Eastern Sao Miguel, one of the last areas of the island that survived untouched the destruction of the remnants of the Garden of Eden.
Since 1990, particularily in the central and coastal regions, concrete, asphalt, plastic, antennas, artficial lights & Co broke the backbone of a pristine and worldwide unique nature that peacefully coexisted with humans for 660 years.
The cloud forest, that records more than 4,000 mm rain yearly at this elevation, home to the endemic erica azorica on the foreground. Ericas that everywhere else in the world are shrubs, can grow here up to a 6 meters high tree.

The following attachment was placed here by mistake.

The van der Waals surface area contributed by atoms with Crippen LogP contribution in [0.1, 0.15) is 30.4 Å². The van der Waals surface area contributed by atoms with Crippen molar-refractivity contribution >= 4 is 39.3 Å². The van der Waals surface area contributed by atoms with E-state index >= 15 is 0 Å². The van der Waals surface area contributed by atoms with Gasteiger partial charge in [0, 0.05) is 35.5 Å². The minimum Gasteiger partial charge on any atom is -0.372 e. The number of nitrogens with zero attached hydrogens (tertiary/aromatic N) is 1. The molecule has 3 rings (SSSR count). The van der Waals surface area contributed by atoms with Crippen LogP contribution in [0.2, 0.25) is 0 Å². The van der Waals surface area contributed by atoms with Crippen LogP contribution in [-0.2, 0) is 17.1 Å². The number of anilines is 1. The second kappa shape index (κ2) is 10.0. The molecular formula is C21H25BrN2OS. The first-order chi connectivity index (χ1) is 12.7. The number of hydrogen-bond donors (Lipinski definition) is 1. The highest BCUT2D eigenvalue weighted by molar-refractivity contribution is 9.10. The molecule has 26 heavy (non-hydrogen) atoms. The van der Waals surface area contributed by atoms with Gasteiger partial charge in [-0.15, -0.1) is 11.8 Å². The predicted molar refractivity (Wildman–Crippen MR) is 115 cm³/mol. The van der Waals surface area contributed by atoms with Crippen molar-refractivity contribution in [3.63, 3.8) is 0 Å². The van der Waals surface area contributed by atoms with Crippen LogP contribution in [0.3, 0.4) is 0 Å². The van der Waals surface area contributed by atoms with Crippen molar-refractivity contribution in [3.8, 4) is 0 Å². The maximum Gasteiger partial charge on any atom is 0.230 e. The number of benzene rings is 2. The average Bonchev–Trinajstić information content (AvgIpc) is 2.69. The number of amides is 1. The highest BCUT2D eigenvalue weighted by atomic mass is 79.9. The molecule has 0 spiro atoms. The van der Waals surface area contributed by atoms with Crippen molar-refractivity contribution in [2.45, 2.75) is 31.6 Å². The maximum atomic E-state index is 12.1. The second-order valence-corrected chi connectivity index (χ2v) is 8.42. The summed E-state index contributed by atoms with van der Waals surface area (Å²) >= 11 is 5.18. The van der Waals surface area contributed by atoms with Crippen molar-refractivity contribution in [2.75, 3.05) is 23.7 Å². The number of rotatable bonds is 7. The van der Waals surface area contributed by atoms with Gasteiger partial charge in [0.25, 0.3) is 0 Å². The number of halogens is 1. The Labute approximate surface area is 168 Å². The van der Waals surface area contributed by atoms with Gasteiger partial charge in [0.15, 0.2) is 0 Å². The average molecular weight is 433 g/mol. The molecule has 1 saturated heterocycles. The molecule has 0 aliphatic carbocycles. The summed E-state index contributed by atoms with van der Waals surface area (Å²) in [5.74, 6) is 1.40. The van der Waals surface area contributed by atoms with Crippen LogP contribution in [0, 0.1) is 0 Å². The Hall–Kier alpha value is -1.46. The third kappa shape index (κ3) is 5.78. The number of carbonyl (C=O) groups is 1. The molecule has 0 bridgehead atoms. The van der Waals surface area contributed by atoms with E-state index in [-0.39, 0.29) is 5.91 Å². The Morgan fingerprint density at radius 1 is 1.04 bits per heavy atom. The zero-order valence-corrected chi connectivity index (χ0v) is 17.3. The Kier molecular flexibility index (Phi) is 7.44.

Five times the amount recorded at the south coast, with less than 800 mm yearly at sea level.
This precipitation range, found also in Hawaii luv coasts, is more visible in the very same meridian, 80 km to the south.
Here these slopes bring water down to the coast all year round.
At western Santa Maria Island much smaller elevation differences can keep it green only half of the year, November to May.
At Anjos, a village at the same meridian, in summer the only green spot is a melon field.
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